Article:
That there would be an attack was known, Churchill’s Junior Private Secretary Jock Colville noted in his diary that night, “from the contents of these mysterious buff boxes, which the PM alone opens, sent every day by Brigadier Menzies.” Colville did not know the contents; all he knew was that, of that particular night’s raid, “its exact destination the Air Ministry say they find it difficult to determine.”7
Early that evening Churchill waited at Downing Street for the expected attack on London, sending the two duty private secretaries that evening, John Colville and John Peck, to the underground shelter at the disused Down Street underground railway station on the Piccadilly Line, telling them: “You are too young to die.”8 He also gave instructions for the “Garden Room Girls”—the typists at 10 Downing Street—to be sent home.9
Churchill went to the underground Central War Rooms (now known as the Cabinet War Rooms), to await the Moonlight Sonata, but became so impatient for the impending attack that he spent the night on the Air Ministry roof, waiting for it to begin.10 Over London, it never did.
The moment that German radio beams made it clear that Coventry was the target, the Air Ministry ordered eight British bombers to bomb the aerodromes—south of Cherbourg—from which the attackers were expected to take off. A continuous fighter patrol was maintained over Coventry itself, and the “Cold Water” defence preparations were activated.11 These brought fire engines and civil defence personnel into Coventry from a wide area around.
The defences of Coventry had recently been strengthened. Following a German air raid on 2 November—the sixteenth on Coventry in a month—Ernest Bevin, the Minister of Labour responsible for factory production, had complained to Churchill about the poor state of the city’s protection.12 In response, Churchill had given instructions on 7 November to strengthen Coventry’s anti-aircraft defences.13 These instructions had been carried out. Around Coventry on the night of 14 November were five times as many anti-aircraft guns per head of the population as there were around London, and one hundred British fighters were airborne.14 But that could not save the city from the firestorm created by the incendiary bombs.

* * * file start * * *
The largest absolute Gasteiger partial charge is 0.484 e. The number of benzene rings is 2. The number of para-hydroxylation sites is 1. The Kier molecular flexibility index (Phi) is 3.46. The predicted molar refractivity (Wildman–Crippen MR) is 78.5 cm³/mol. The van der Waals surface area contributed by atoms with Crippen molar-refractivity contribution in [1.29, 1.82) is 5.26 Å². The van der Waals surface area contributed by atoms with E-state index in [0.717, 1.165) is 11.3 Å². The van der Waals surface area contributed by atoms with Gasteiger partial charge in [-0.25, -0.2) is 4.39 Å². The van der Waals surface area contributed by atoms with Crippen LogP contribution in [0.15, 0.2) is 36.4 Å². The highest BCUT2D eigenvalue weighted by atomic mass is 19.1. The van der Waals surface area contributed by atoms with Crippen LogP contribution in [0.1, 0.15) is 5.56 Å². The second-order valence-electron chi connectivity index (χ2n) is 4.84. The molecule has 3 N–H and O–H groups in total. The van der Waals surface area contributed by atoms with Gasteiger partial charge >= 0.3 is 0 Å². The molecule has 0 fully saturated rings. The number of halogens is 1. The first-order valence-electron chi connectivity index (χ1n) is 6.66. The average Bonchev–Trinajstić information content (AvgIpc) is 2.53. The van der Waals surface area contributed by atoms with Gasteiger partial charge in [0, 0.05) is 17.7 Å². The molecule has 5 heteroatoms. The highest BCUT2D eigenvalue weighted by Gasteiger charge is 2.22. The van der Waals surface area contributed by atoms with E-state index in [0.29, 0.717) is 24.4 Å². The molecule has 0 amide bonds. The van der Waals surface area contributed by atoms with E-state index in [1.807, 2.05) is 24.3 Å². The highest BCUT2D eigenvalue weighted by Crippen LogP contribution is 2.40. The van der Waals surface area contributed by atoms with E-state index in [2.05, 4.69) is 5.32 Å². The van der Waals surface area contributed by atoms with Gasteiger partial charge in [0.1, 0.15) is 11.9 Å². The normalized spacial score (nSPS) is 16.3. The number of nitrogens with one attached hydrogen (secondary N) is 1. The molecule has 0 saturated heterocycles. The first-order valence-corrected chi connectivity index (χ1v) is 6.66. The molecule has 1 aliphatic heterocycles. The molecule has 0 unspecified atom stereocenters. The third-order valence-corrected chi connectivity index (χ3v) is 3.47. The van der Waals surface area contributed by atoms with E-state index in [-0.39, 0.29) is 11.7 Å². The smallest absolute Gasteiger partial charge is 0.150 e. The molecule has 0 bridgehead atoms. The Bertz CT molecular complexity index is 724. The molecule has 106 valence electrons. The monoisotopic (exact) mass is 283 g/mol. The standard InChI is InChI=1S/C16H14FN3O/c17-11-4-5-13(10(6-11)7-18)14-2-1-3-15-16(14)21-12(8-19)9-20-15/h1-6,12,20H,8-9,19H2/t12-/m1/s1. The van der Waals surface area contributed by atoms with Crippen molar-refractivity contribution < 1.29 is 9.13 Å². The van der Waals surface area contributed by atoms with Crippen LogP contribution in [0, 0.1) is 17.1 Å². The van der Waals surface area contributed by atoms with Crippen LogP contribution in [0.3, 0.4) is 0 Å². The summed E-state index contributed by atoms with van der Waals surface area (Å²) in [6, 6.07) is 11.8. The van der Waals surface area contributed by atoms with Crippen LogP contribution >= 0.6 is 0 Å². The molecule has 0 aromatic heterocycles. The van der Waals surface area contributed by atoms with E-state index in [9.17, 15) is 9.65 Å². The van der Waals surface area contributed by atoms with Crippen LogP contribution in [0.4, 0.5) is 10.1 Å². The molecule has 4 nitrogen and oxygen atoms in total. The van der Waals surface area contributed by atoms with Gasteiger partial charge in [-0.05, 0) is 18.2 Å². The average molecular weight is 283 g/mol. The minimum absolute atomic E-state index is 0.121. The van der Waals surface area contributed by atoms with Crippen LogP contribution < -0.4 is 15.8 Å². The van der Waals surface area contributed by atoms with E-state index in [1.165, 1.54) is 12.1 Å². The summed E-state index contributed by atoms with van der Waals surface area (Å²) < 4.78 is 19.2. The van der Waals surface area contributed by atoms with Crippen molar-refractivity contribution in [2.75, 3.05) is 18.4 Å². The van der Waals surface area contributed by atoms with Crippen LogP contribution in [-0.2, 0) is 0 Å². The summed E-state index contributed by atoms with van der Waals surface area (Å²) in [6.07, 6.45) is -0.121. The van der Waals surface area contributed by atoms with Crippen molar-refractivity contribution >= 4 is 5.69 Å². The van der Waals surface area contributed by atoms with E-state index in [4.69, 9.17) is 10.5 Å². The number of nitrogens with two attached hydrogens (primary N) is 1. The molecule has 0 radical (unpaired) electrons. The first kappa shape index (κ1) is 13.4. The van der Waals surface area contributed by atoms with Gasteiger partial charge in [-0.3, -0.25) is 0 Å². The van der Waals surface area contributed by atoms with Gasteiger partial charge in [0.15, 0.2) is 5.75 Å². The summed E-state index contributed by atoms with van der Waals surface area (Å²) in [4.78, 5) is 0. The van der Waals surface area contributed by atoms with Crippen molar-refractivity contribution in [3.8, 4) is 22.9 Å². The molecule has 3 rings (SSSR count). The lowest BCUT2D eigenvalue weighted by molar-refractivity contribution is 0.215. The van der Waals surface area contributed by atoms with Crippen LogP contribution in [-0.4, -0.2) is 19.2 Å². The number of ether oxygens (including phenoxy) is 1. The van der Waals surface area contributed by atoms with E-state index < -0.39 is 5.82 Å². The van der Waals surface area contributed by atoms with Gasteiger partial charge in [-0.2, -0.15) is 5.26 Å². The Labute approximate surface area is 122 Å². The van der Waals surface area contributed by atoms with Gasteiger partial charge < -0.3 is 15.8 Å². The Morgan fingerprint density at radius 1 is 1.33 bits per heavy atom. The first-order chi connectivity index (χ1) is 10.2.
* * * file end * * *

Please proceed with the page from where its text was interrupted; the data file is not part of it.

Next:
On November 12th, Enigma had revealed a raid in prospect, but not the target. At the moment on November 14th when the German radio directional beams revealed the target, all possible counter measures had been taken without delay.
1. A larger number of civilians—545—had been killed in the Coventry-Birmingham area in the previous month. The number of dead in London for that same month was 5090. (Premier papers, 3/108, folios 39-43).
2. “The Belgrade Theatre presents One Night in November by Alan Pollock.” See http://xrl.us/owr4j.
3. A1 1(W). Memorandum to Directorate of Home Operations, 12 November 1940: Air Ministry papers, 2/5238.
4. A1 1(W). Memorandum to Director of Air Intelligence, 12 November 1940: Air Ministry papers, 2/5238.
5/ Air Staff summary, 14 November 1940: Air Ministry papers, 2/5238.
6. Sir John Martin, letter to The Times, 26 August 1976, published 28 August 1976.
7. John Colville diary, 14 November 1940.
9. Sir John Martin, private letter, 24 February 1983.
10. John Colville diary, 14 November 1940.
11. War Cabinet No. 289 of 1940, 15 November 1940: Cabinet papers, 65/10.
12. Letter marked “Urgent.” 7 November 1940: Premier papers 3/108, folios 47-8.
13. “Action this Day,” Prime Minister’s Personal Minute, D114, 8 November 1940: Premier papers, 3/108. Folio 45.
14. Sir Archibald Sinclair, Secretary of State for Air, to Churchill, 15 November 1940: Premier papers, 3/22/3, folio 199.